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Thomas Gray

Thomas Gray (December 26, 1716 - July 30, 1771), English poet, classical scholar, and professor of History at Cambridge University.

Thomas Gray was born in London, and lived with his mother after she left his abusive father. He was educated at Eton College, and became a Fellow first of Peterhouse and later of Pembroke College, Cambridge. While a student, he met Horace Walpole, whom he accompanied on the Grand Tour. The two are believed to have had a homosexual affair.

Gray spent most of his life as a scholar in Cambridge, and only later in his life did he begin travelling again. Although he was one of the least productive poets (his collected works published during his lifetime amount to less than 1,000 lines), he was, besides William Collins (1721 - 1759), the predominant poetic figure of the middle decades of the 18th century. In 1757, he was offered the post of Poet Laureate, which he refused. In 1768 he succeeded Lawrence Brockett as Regis Professor of History at Cambridge, a sinecure.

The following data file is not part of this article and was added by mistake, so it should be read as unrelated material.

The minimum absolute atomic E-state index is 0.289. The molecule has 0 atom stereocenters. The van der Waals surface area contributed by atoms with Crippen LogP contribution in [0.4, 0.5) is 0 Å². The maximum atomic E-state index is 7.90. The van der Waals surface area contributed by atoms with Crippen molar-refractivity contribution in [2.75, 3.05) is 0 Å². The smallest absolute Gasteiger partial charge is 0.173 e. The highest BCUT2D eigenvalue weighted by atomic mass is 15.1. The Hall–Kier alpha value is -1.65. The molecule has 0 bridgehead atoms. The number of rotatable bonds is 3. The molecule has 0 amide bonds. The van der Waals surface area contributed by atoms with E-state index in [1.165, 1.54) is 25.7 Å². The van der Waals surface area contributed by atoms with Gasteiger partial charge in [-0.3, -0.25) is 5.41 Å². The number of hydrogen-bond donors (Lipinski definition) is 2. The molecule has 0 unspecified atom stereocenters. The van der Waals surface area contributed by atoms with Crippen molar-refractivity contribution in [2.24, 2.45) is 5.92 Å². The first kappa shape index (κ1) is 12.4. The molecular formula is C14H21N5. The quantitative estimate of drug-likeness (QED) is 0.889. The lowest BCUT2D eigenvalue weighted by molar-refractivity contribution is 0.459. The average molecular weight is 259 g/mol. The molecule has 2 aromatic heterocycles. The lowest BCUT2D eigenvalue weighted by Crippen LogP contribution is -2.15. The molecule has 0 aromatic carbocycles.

Gray's "Elegy Written in a Country Church-yard (http://www.thomasgray.org/cgi-bin/display.cgi?text=elcc)" (1751), believed to have been written in the churchyard of Stoke Poges, Buckinghamshire, has become a lasting contribution to the English heritage. It is still one of the most popular and most frequently quoted poems in the English language; before the battle of the Plains of Abraham, British General James Wolfe is said to have recited it to his officers, adding, "Gentlemen, I would rather have written that poem than take Quebec tomorrow."

Gray combined traditional forms and poetic diction with new topics and modes of expression and may thus be considered as a precursor of the romantic revival.

Famous Lines

From "Ode on a Distant Prospect of Eton College":

...
To each his suff'rings: all are men,
Condemn'd alike to groan,
The tender for another's pain;
Th' unfeeling for his own.
Yet ah! why should they know their fate?
Since sorrow never comes too late,
And happiness too swiftly flies.
Thought would destroy their paradise.
No more; where ignorance is bliss,
'Tis folly to be wise.

From "Elegy Written in a Country Churchyard":

...
For them no more the blazing hearth shall burn,
Or busy housewife ply her evening care:
No children run to lisp their sire's return,
Or climb his knees the envied kiss to share.
...

This biography was taken verbatim from the Wikipedia. We're providing a snapshot just in case the Wikipedia servers were temporarily unreacheable. The original page is not only much more up-to-date, it also features links to other pages and sites. This snapshot was last updated: 08/13/2004. (mm/dd/yyyy)

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